IN February 2017, the University of California, Berkeley, invited conservative commentator Milo Yiannopoulos to speak on campus. More than 100 masked agitators, supposedly belonging to an ‘anti-fascist’ group, showed up to stage a protest that led to $100,000 worth of damage. UC Berkeley was forced to cancel the event.
This incident was a microcosm of a trend that was rampant in the US for years, and partly fuelled Donald Trump’s rise to the presidency. Conservative voices were routinely silenced, not just on campuses but in urban society as well. Human nature is such that it does not like to be kept quiet for long, and rebelliousness is a natural response to any such effort. ‘Make America Great Again’ was not just the Trump campaign’s rallying cry, it was the culmination of years of suppression that had created a drastic shift in society’s attitude, that Trump tactfully capitalised on.
In April 2017, I wrote a story for a local newspaper The Daily Californian reporting that a conservative author, David Horowitz, was invited to speak at Berkeley. Campus democrats denounced the invitation and told me Horowitz was a ‘racist’, ‘white nationalist’, ‘xenophobe’, etc. More so than just his views, Horowitz’s invitation created an issue because it infiltrated the liberal bubble. A desire for safe spaces exists on all campuses in the US, predominantly the liberal ones. Conservatives are labelled bigots for merely expressing their views and reports constantly emerge of them being attacked on campuses. This forces them to self-censor in order not to be targeted.
The issue has taken on such prominence that professors have had to introduce measures in their classrooms, creating an ‘anti-safe space’ of sorts, to ensure all voices are heard with an open mind during discussions and no student is allowed to label another a racist or bigot. This phenomenon points to a fundamental philosophical question: ‘how much freedom should humans have?’
Freedom of speech is a polarising topic.
Should all speech be allowed, or should some curbs be introduced to prevent hate speech? If so, who defines hate speech? Can state institutions be targeted freely or should there be limits to such criticism to protect their credibility and sanctity? If so, how are such limits defined?
Despite being a fundamental right, freedom of speech has always been a highly polarising topic in society. Trump’s rise to the presidency teaches us that attempts to limit free speech can have an opposite response. Suppression creates a desire in people to reclaim their self-worth and, as a result, they will associate with any movement or leader that gives them guarantees of such freedoms.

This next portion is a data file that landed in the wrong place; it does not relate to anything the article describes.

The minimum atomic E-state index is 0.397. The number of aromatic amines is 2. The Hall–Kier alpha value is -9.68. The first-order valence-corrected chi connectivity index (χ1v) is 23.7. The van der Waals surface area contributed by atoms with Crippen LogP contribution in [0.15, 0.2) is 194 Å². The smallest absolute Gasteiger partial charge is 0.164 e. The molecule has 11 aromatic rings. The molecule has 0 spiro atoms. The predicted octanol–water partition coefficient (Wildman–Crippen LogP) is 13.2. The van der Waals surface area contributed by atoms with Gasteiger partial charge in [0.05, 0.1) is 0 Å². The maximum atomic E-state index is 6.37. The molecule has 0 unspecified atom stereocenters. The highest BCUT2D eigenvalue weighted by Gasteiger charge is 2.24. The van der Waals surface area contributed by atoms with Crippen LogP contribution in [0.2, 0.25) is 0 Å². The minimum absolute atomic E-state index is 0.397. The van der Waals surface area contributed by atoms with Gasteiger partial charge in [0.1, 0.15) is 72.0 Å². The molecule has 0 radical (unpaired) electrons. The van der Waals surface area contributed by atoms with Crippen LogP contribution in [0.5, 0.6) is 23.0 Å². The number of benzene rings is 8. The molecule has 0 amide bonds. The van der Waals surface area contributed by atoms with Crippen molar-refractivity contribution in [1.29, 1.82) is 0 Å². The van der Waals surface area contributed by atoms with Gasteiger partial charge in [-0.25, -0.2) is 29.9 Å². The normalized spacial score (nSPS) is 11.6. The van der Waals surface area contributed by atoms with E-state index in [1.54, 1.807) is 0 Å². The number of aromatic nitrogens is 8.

In Pakistan it is no secret that ‘invisible forces’ regularly resort to violence to silence their critics. Journalists have prominently been on the receiving end of this. Nearly 140 journalists have been killed in Pakistan in the last three decades. Hamid Mir survived an assassination attempt in 2014. Matiullah Jan was abducted and beaten. Asad Ali Toor was attacked in his home by ‘unidentified men’. In a video statement released hours after the attack, Toor said: “I started screaming […] I had figured out that there is no point in staying quiet, they will just beat me more.”
Even though Toor meant it literally, these words are also symbolic of society’s response. Every time an attempt is made to eradicate dissent, the public raises their voice and demands accountability. Effects of this are such that today, society is openly criticising the establishment for meddling in political affairs. This phenomenon can be directly attributed to attempts made at stifling speech, whether through violence, or misguided laws such as the amendment to Peca.
Therefore, it was disappointing to see the home of Arsalan Khalid, PTI’s focal person on digital media, raided by ‘unidentified men’ after Imran Khan’s ouster just as it was disappointing to see Mohsin Baig mistreated by the FIA. One would assume that the state realises by now that heavy-handed tactics cannot be used against the public to stifle speech. It has the opposite effect by serving to strengthen the public resolve.
Undeniably there also comes a point where the judiciary, military, legislature, and executive can be obstructed in performing their roles effectively if their authority and credibility is constantly undermined. The current social media campaign against the army is unwarranted just as are allegations of a foreign conspiracy against Khan. Fake news should not be tolerated under the guise of free speech. The state should be allowed to regulate it but only to curb mis (mal, dis)-information and not to stifle public opinion and dissent.
For that, fair laws must be introduced, and public accountability needs to be transparent and streamlined. So, how much freedom do humans deserve? Answer: a lot more than the state and society are willing to give.
The writer is a lawyer.
Published in Dawn, April 20th, 2022